There are days I find myself hiding in the shower, hot water beating down my neck, searching for the elusive moments of quiet I desperately need. Whether it is the noise from a family, a growing online business, our young church or our latest endeavor starting a new local concert house, I find myself craving an escape from the constant chatter of computers, smart phones, voices, music and the never ceasing tug of war on my attention.
Every new thing, every new gadget I need to keep track of my life, every new responsibility God entrusts to me adds more noise. Yet, I could argue that a full life of serving God in community with others and providing for our family is good noise, right?
Yet, there are times when I sense the noise in my life is not so good. Such as when I have moments to myself where I could sit in silence and just spend time in the presence of God, yet by habit and nervous energy I reach for more unnecessary communication instead.
I was fascinated by the insights in the book Celebration of Discipline, by Richard Foster:
…a day filled with noise and voices can be a day of silence. If the noises become for us the echo of the presence of God, if the voices are for us, messages and solicitations of God. When we speak of ourselves and are filled with ourselves, we leave silence behind. When we repeat the intimate words of God that he has left within us, our silence remains intact.
Foster quotes Dietrich Bonhoeffer from his book Life Together:
Let him who cannot be alone beware of community…Let him who is not in community beware of being alone… Each by itself has profound pitfalls and perils. One who wants fellowship without solitude plunges into the void of words and feelings, and one who seeks solitude without fellowship perishes in the abyss of vanity, self-infatuation, and despair.
Lately I’ve been trying to discern the good noise and the not-so-good noise, and the balance between community and alone time in my life. I’m trying to find ways to practice the discipline of solitude in a life that often feels anything but quiet.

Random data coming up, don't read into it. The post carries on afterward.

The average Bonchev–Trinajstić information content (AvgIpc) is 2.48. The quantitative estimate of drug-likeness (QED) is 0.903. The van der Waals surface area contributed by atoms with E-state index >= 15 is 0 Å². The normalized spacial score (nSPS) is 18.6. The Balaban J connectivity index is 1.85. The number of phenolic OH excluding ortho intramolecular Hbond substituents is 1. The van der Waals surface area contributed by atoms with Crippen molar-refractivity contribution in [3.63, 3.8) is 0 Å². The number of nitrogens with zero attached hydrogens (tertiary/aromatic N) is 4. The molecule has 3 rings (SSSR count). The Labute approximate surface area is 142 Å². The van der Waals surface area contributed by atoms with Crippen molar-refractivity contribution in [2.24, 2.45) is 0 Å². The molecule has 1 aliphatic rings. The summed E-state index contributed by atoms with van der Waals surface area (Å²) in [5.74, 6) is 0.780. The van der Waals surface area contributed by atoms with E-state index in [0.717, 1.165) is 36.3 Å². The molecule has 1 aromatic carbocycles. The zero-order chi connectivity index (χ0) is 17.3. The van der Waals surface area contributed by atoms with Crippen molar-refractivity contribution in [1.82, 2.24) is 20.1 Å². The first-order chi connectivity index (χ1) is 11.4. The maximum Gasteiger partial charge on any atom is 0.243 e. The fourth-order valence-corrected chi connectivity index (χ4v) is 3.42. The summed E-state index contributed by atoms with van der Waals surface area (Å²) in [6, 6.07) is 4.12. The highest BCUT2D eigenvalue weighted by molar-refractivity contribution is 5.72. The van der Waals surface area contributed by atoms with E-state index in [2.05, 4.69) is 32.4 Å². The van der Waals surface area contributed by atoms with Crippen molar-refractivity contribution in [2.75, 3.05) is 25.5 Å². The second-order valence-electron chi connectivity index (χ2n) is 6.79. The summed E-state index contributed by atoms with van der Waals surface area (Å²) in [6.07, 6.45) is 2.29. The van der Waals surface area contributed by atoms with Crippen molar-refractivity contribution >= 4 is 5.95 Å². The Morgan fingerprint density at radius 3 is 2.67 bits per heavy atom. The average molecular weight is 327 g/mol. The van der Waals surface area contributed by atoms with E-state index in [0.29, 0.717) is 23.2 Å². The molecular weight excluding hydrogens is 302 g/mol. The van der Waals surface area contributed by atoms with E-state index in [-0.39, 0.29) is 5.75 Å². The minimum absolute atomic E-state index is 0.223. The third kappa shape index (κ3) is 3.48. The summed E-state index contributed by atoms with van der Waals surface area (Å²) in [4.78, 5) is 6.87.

Foster recommends several ideas for practicing solitude that I’m trying to implement myself. Perhaps you’d find them helpful as well?
1. Take advantage of “little solitudes” that fill our day:
Early moments in bed before the family awakens.
A morning cup of coffee before the day begins.
The solitude of time in the car by myself.
Embracing the quiet short walk to the mailbox.
We may not have the opportunity for longer periods of solitude, but we can capture little moments as we go about our day. By really embracing those moments we do have for inner quiet, we can be fully present where we are. We can use those moments to reorient our lives like a compass.
2. Find a quiet place.
We have a family room designed as a place to spend time together, but do we have a quiet room to be alone? My quiet room used to be our bedroom. But somehow lately it has become a new hub of activity with dogs, laundry and people! So while I could try to reclaim the peace there (and would if there were no other option!), I’m working on redesigning my home office to give myself a serene place that is off limits to dogs, laundry and noise. It is essential to my sense of health and spiritual balance in life to find that space I can retreat from the world.
3. Use words that are few and full.
Clearly these days we have an abundance of ways to communicate. We can run to the computer or our phones to share words and pictures in dozens of different ways all day long. But what exactly are we sharing and receiving every time we log on? Even though the Celebration of Discipline predates the internet, Foster’s words are surprisingly even more true today:
A frantic stream of words flows from us because we are in a constant process of adjusting our public image. We fear so deeply what we think others see in us that we talk in order to straighten out their understanding.
Wow. No wonder being online often leaves me weary and longing for silence! That frantic stream of words and pictures is often noise, distracting me from the presence of God.
I want to strive for more silence by being more selective in words I read, write and speak both at home and online.
4. Withdraw for three or four hours four times a year to reorient life goals.
Longer times of solitude can be so valuable in our quest to seek direction and focus in life. Foster says “our tendency is to over estimate what we can accomplish in one year and underestimate what we can accomplish in ten years.” By rushing to set too lofty of goals for too short of a time frame, I might feel compelled to get wrapped up in my own agendas and successes, rather than allowing the will of God to be discovered, revealed and practiced in my life. The frantic rush to succeed fills life with an abundance of noise and chaos, rather than trusting in an all powerful God to supply our every need.
In order to set a healthy rhythm and pace for my life, I need to build in time for silence and reflection as well as time for action and accomplishment. By setting aside that time for reorienting goals several times a year, I’m reminded of my need for the space and time to hear more from God.
Do you wrestle with finding solitude in life filled with noise?
What are some ways you are seeking more quiet this year?
Melissa @ The Inspired Room